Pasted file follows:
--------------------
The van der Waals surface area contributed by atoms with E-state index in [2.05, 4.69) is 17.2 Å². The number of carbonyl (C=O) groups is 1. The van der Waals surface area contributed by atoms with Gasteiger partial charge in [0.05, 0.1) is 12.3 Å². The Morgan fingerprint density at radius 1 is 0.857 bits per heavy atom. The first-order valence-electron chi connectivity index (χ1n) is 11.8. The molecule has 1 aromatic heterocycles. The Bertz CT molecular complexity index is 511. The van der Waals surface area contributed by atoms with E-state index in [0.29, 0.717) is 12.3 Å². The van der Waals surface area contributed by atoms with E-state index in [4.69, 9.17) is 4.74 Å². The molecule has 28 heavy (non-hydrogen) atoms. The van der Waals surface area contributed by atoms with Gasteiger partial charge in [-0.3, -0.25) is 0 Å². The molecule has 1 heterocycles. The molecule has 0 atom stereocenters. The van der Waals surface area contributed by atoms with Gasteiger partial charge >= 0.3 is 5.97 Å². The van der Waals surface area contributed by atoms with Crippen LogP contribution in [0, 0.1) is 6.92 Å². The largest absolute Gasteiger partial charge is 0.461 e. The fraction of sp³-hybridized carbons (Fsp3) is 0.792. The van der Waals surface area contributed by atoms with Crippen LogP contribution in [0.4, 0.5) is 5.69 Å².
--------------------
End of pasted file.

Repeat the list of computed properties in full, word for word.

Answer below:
The van der Waals surface area contributed by atoms with E-state index in [2.05, 4.69) is 17.2 Å². The number of carbonyl (C=O) groups is 1. The van der Waals surface area contributed by atoms with Gasteiger partial charge in [0.05, 0.1) is 12.3 Å². The Morgan fingerprint density at radius 1 is 0.857 bits per heavy atom. The first-order valence-electron chi connectivity index (χ1n) is 11.8. The molecule has 1 aromatic heterocycles. The Bertz CT molecular complexity index is 511. The van der Waals surface area contributed by atoms with E-state index in [0.29, 0.717) is 12.3 Å². The van der Waals surface area contributed by atoms with E-state index in [4.69, 9.17) is 4.74 Å². The molecule has 28 heavy (non-hydrogen) atoms. The van der Waals surface area contributed by atoms with Gasteiger partial charge in [-0.3, -0.25) is 0 Å². The molecule has 1 heterocycles. The molecule has 0 atom stereocenters. The van der Waals surface area contributed by atoms with Gasteiger partial charge >= 0.3 is 5.97 Å². The van der Waals surface area contributed by atoms with Crippen LogP contribution in [0, 0.1) is 6.92 Å². The largest absolute Gasteiger partial charge is 0.461 e. The fraction of sp³-hybridized carbons (Fsp3) is 0.792. The van der Waals surface area contributed by atoms with Crippen LogP contribution in [0.4, 0.5) is 5.69 Å².